Joint and coalition warfighters improved close air support skills during an exercise led by U.S. Joint Forces Command's Joint Fires Integration and Interoperability Team and the U.S. Air Force's Air Combat Command at a Florida training complex.
By Casey E. Bain
(AVON PARK, Fla. - Sept. 21, 2010) -- Joint and coalition warfighters improved close air support (CAS) skills during an exercise led by U.S. Joint Forces Command's Joint Fires Integration and Interoperability Team and Air Combat Command (ACC) at Avon Park Air Ground Training Complex recently.
Atlantic Strike 10-02 trained warfighters to find, fix, track, target, engage and assess fixed and moving ground targets.
"Atlantic Strike is the quintessential air-to-ground training exercise that provides joint terminal attack controllers (JTACs), joint fires observers (JFOs) and aircrews with the skills they need to effectively work together to achieve both lethal and non-lethal effects on the battlefield," said Marine Corps Maj. Jabari Reneau, JFIIT's Atlantic Strike exercise director. "This training will ultimately improve our combat effectiveness while reducing the potential of fratricide and collateral damage during combat operations."
The exercise's key outcomes included fostering trust, increasing confidence and building relationships between key members of the air-to-ground team essential to coalition forces' continued success today and tomorrow, according to U.S. Air Force Maj. Gen. David L. Goldfein, ACC director of air and space operations, Langley Air Force Base, Va.
"Those important relationships are being forged here just like they must be on the battlefield when you can look your comrade in the eye and know you can count on each other," he said. "That's what Atlantic Strike provides our warfighters."
More than 240 participants, CAS subject matter experts, observers and support personnel participated in the exercise, including representatives from all four U.S. services, Canada and Slovenia.
"Atlantic Strike gave us an excellent opportunity to work with the U.S. military and other partners," said Canadian Forces (CF) Capt. Jonathan Cober, instructor, CF Forward Air Control Cell from Camp Gagetown, Oromocto, New Brunswick, Canada. "Our primary purpose at this exercise was the opportunity to look at the digital CAS technologies used here and to practice key air-to-ground linkages with some of our most important partners."
An added advantage of Atlantic Strike was its ability to focus on training audience needs, according to senior leaders at the exercise.
"One of the strengths of Atlantic Strike is it is scalable and still able to focus on specific (training) objectives," Goldfein said. "We're 100 percent focused and committed to the current fight as we keep an eye on the next threat. We know to accomplish that task we must be good joint partners, and this exercise is an example of that commitment."
The exercise improved joint air-to-ground training of Air Force and Marine Corps JTACs, Army JFO teams, the Air Support Operations Center, and aircrew by incorporating intelligence, surveillance, and reconnaissance assets with real-time, full-motion video to replicate a realistic and stressful combat environment similar to operations in Afghanistan.
"Our primary goal was to get as many controls of live CAS aircraft as we could," said Senior Airman Benjamin Schmidt from Detachment 2, 1st Air Support Operations Squadron, Baumholder, Germany. "Atlantic Strike gave us the opportunity to work with a variety of aircraft and the entire air-to-ground kill chain just like we will in combat. This is as about as real world as it gets for us, and it will ultimately help us perform our mission downrange."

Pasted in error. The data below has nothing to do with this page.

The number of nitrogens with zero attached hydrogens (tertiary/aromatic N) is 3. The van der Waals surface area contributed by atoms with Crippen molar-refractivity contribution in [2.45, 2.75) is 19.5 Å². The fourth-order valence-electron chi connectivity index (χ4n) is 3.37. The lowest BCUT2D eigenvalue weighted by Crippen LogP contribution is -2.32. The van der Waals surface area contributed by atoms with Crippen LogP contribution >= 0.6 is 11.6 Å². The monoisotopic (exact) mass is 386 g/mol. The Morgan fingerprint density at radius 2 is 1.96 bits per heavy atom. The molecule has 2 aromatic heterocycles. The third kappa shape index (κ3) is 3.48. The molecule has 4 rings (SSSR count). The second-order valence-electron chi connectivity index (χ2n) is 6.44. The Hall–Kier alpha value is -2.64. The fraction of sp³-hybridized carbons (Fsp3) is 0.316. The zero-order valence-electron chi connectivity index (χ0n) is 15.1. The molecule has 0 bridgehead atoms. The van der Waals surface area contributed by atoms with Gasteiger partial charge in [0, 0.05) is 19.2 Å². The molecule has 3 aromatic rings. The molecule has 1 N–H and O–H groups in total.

During Atlantic Strike, JTACs and JFOs trained on critical CAS tactics, techniques, and procedures (TTP) during several-real-world scenarios, including convoy, cordon and search, counter sniper, counter ambush, and counter improvised explosive device operations during both day and night.
"For an exercise that primarily focuses on improving CAS skills for all participants, I think they've got it about right," said Army Maj. Nathaniel Edwards, fires support officer, 3rd Brigade Combat Team, 1st Armored Division at Fort Bliss, Texas. "The experience we gain by integrating our JFOs with this joint and coalition training audience will pay dividends on the battlefield where it matters most."
"One of our key challenges is to figure out how we can conduct sustainment training to maintain the certification of our Army JFOs," he added. "Atlantic Strike offers a superb, realistic, live training venue where we can provide our JFOs with the experience they need to hone their skills, keep them up to date on current CAS TTP, and have them better prepared to support the maneuver force during stressful combat conditions."
To enhance training, the exercise leveraged several air platforms and capabilities including Air Force B-52 Stratofortresses and F-16 Fighting Falcons, Marine Corps UH-1 Iroquois and AH-1 Cobra helicopters, and a surrogate unmanned aircraft system.
"One of our goals was to provide the training audience with a variety of air assets much like they will see in theater," Reneau said. "We owe them the best training experience before they deploy, and we believe Atlantic Strike is an important part of their go-to-war training."
Atlantic Strike also enhanced the training experience by using video downlink technology. Using equipment like the Remotely Operated Video Enhancement Receiver and VideoScout, enabled JTACs and JFOs to view near-real-time video from airborne sensors.
"The value of this exercise is it allows our personnel to look at new TTP, technologies, and best practices from theater to be better prepared when called upon," Goldfein concluded. "We've got to stay one step ahead of the enemy, and Atlantic Strike helps us to do exactly that."